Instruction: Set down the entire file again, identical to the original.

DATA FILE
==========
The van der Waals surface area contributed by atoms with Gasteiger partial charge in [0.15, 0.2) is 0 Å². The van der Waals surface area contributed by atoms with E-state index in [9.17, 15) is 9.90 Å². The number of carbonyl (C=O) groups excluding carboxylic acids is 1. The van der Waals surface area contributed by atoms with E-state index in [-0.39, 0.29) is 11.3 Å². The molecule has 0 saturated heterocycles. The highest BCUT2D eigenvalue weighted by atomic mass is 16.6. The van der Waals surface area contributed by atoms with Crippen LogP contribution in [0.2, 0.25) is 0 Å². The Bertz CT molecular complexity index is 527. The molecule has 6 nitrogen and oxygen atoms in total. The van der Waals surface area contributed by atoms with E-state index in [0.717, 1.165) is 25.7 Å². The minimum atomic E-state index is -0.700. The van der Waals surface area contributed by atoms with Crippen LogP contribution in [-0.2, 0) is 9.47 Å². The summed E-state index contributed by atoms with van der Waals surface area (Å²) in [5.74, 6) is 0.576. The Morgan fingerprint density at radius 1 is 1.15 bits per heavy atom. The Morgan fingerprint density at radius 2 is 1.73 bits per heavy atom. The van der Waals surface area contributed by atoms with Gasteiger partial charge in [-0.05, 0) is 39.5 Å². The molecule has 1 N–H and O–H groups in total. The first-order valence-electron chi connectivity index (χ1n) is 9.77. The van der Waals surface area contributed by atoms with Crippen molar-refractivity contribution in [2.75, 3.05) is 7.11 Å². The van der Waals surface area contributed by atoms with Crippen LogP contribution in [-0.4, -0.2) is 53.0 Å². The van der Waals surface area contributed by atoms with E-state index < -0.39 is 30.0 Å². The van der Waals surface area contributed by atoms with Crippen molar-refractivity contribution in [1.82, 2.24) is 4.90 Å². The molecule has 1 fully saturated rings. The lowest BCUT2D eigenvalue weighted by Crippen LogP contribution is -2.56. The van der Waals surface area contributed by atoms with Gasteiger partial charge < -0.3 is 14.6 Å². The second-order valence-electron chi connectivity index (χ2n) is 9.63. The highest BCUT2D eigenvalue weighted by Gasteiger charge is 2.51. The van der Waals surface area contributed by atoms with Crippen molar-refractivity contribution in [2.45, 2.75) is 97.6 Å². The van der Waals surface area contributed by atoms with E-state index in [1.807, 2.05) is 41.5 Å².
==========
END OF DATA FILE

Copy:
The van der Waals surface area contributed by atoms with Gasteiger partial charge in [0.15, 0.2) is 0 Å². The van der Waals surface area contributed by atoms with E-state index in [9.17, 15) is 9.90 Å². The number of carbonyl (C=O) groups excluding carboxylic acids is 1. The van der Waals surface area contributed by atoms with E-state index in [-0.39, 0.29) is 11.3 Å². The molecule has 0 saturated heterocycles. The highest BCUT2D eigenvalue weighted by atomic mass is 16.6. The van der Waals surface area contributed by atoms with Crippen LogP contribution in [0.2, 0.25) is 0 Å². The Bertz CT molecular complexity index is 527. The molecule has 6 nitrogen and oxygen atoms in total. The van der Waals surface area contributed by atoms with E-state index in [0.717, 1.165) is 25.7 Å². The minimum atomic E-state index is -0.700. The van der Waals surface area contributed by atoms with Crippen LogP contribution in [-0.2, 0) is 9.47 Å². The summed E-state index contributed by atoms with van der Waals surface area (Å²) in [5.74, 6) is 0.576. The Morgan fingerprint density at radius 1 is 1.15 bits per heavy atom. The Morgan fingerprint density at radius 2 is 1.73 bits per heavy atom. The van der Waals surface area contributed by atoms with Gasteiger partial charge in [-0.05, 0) is 39.5 Å². The molecule has 1 N–H and O–H groups in total. The first-order valence-electron chi connectivity index (χ1n) is 9.77. The van der Waals surface area contributed by atoms with Crippen molar-refractivity contribution in [2.75, 3.05) is 7.11 Å². The van der Waals surface area contributed by atoms with Crippen LogP contribution in [-0.4, -0.2) is 53.0 Å². The van der Waals surface area contributed by atoms with E-state index < -0.39 is 30.0 Å². The van der Waals surface area contributed by atoms with Crippen molar-refractivity contribution in [1.82, 2.24) is 4.90 Å². The molecule has 1 fully saturated rings. The lowest BCUT2D eigenvalue weighted by Crippen LogP contribution is -2.56. The van der Waals surface area contributed by atoms with Gasteiger partial charge < -0.3 is 14.6 Å². The second-order valence-electron chi connectivity index (χ2n) is 9.63. The highest BCUT2D eigenvalue weighted by Gasteiger charge is 2.51. The van der Waals surface area contributed by atoms with Crippen molar-refractivity contribution in [2.45, 2.75) is 97.6 Å². The van der Waals surface area contributed by atoms with E-state index in [1.807, 2.05) is 41.5 Å².